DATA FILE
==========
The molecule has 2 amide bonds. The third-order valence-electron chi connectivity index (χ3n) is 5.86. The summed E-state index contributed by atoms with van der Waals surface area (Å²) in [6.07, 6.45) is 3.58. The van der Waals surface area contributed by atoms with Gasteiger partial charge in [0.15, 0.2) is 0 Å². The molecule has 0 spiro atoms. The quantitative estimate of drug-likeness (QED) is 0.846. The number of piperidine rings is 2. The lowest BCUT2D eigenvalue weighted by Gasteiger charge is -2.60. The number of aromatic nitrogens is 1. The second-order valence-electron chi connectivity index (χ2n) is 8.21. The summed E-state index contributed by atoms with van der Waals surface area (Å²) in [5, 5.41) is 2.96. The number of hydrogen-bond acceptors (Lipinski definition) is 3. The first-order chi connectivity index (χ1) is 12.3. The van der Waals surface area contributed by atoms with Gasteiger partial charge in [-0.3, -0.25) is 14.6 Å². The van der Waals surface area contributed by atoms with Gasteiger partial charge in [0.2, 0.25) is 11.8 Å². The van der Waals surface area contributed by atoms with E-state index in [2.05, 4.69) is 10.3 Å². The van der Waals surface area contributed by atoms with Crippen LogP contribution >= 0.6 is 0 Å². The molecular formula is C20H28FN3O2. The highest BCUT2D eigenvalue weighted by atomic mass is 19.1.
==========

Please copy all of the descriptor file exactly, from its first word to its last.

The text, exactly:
The molecule has 2 amide bonds. The third-order valence-electron chi connectivity index (χ3n) is 5.86. The summed E-state index contributed by atoms with van der Waals surface area (Å²) in [6.07, 6.45) is 3.58. The van der Waals surface area contributed by atoms with Gasteiger partial charge in [0.15, 0.2) is 0 Å². The molecule has 0 spiro atoms. The quantitative estimate of drug-likeness (QED) is 0.846. The number of piperidine rings is 2. The lowest BCUT2D eigenvalue weighted by Gasteiger charge is -2.60. The number of aromatic nitrogens is 1. The second-order valence-electron chi connectivity index (χ2n) is 8.21. The summed E-state index contributed by atoms with van der Waals surface area (Å²) in [5, 5.41) is 2.96. The number of hydrogen-bond acceptors (Lipinski definition) is 3. The first-order chi connectivity index (χ1) is 12.3. The van der Waals surface area contributed by atoms with Gasteiger partial charge in [-0.3, -0.25) is 14.6 Å². The van der Waals surface area contributed by atoms with Gasteiger partial charge in [0.2, 0.25) is 11.8 Å². The van der Waals surface area contributed by atoms with E-state index in [2.05, 4.69) is 10.3 Å². The van der Waals surface area contributed by atoms with Crippen LogP contribution >= 0.6 is 0 Å². The molecular formula is C20H28FN3O2. The highest BCUT2D eigenvalue weighted by atomic mass is 19.1.